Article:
Dr. Richard Burr, an embalming surgeon in Frederick, Va. He is shown embalming a soldier recovered from the battlefield. You can see the embalming pump in his right hand, and the tubing attached to it above the chest of the soldier’s body. Embalming tables were not usually available in the field, so he used a door placed over two large barrels.

Dr. Richard Burr, an embalming surgeon in Frederick, Va., is shown embalming a soldier recovered from the battlefield. Embalming tables were not usually available in the field, so he used a door placed over two large barrels. Photo courtesy of the National Museum of Civil War Medicine.

Some people actually wanted to jump on the embalming bandwagon to make a quick buck. According to Canadian psychologist Romeo Vitelli in his article “Abraham Lincoln and the Embalmer”:

The demand for embalming services became so great that some unscrupulous embalmers actually competed for corpses on the battlefield. The Union army offered an $80 fee for the embalmed body of an officer and $30 for a soldier. By 1865, the problem had become so bad that the War Department put out General Order 39 to ensure that only properly licensed embalmers would be allowed to offer services to the families of the war dead.

Holmes secured his place in history when Lincoln’s wife, Mary Todd, personally asked him to embalm her husband after his assassination. In addition to Col. Ellsworth, Holmes performed the task for the Lincolns’ son, Willie, when he died of typhus in 1862. Embalming the President`s corpse for the long funeral train journey from Washington, D.C. to Springfield, Ill. was probably the best display for the new arterial embalming technique since thousands of mourners saw how effective it could be.

Postcard of Lincoln's funeral train, the Old Nashville, that carried him across seven states and through over 400 communities.

Postcard of Lincoln’s funeral train, the Old Nashville, that carried him across seven states and through over 400 communities.

Many Civil War embalming surgeons went on to become morticians. The next few decades saw a tremendous rise in the development of the funeral industry, including the use of open-casket funerals and “wakes” (as opposed to burying the body as quickly as possible). Holmes’ embalming fluid and his patented fluid pump were in high demand as more and more people began asking that their loved ones be embalmed prior to burial.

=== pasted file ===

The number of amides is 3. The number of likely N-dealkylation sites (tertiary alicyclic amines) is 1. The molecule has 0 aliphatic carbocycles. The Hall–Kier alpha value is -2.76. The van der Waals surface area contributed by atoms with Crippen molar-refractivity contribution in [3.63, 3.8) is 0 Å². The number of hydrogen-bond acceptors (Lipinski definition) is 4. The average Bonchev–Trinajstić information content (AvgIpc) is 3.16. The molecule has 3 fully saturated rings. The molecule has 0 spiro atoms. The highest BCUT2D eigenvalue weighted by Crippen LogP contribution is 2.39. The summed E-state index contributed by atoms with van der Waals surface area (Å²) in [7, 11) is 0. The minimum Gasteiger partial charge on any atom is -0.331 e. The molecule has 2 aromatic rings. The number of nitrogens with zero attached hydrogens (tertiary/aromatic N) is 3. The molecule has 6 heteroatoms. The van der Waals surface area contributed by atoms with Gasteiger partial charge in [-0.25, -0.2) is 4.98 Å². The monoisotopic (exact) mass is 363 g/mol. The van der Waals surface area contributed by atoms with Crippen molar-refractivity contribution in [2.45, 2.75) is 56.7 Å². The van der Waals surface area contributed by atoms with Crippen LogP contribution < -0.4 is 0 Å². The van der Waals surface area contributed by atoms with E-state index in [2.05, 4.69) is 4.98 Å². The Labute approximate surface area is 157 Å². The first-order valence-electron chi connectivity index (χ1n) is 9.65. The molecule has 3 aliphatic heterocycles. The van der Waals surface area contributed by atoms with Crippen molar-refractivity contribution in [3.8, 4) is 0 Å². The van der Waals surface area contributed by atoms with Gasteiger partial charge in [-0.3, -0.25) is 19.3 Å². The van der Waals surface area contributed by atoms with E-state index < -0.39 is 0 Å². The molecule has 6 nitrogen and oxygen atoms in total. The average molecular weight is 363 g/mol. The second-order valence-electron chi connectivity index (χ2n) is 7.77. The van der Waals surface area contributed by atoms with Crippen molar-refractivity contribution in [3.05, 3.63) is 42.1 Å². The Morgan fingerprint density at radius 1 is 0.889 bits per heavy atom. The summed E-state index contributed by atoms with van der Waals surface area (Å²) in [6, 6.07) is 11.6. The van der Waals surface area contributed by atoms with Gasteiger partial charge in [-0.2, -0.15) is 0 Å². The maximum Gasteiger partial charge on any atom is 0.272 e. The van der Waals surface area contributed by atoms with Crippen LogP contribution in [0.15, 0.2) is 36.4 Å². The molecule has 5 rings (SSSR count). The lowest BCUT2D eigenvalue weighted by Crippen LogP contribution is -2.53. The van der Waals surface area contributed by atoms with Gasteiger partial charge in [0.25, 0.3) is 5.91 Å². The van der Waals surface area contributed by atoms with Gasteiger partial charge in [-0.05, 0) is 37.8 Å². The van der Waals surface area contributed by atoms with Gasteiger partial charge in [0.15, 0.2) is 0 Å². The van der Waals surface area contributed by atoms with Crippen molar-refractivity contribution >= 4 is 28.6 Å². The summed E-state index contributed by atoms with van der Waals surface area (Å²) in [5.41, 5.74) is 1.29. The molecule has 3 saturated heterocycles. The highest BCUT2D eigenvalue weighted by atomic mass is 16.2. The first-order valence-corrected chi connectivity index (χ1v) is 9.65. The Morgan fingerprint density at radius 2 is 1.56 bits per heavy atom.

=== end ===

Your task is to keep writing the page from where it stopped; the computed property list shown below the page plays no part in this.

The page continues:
Despite Holmes desire to provide a safe process in which to preserve a corpse, there were still health risks involved. His embalming fluid contained dangerous levels of arsenic, which continued to be used for embalming corpses until well into the 20th century when formaldehyde was eventually adopted.

Formaldehyde has its own risks, now classified as a known human carcinogen (cancer-causing substance) by the International Agency for Research on Cancer and as a probable human carcinogen by the U.S. Environmental Protection Agency (EPA). As a result, funeral directors implemented more stringent safety controls when using it, such as providing better ventilation during embalming.

Less toxic alternatives to formaldehyde are now available, but many funeral directors are quite attached to it. They claim that nothing else gives human flesh the life-like appearance they strive to produce so families can hold open-casket funerals for their loved ones. At the same time, as a growing number of people pursue their desire for a more environmentally-friendly funeral, more funeral directors are working with families to meet their needs in this area.

Students at the University of Dundee, Scotland are studying a new method of embalming medical cadavers. Invented by Walther Thiel, an Austrian, it requires far less formaldehyde than traditional embalming.

Students at the University of Dundee in Scotland are studying a new method of embalming medical cadavers. Invented by Austrian Walther Thiel, it requires far less formaldehyde than traditional embalming.

So what happened to Dr. Holmes? He retired to Brooklyn after the Civil War, where he sold root beer and embalming supplies (a curious pairing). Holmes decorated his home with samples of his Civil War era handiwork. Embalmed bodies were stored in the closets, and preserved heads sat on tables in the parlor. A few years before he died, Holmes took out ads in mortuary trade journals with his latest invention, a canvas body bag that could also double as a sleeping bag. Not surprisingly, this last innovation never really caught on with the public.

Holmes reportedly went insane, spending his final years in and out of institutions. One can’t help but wonder if it was partially due to his exposure to arsenic over the years. The ultimate irony is that Holmes specifically requested that his body NOT be embalmed after his death, which occurred on January 10, 1900.

Why he did so is a mystery even the talented Sherlock Holmes couldn’t solve.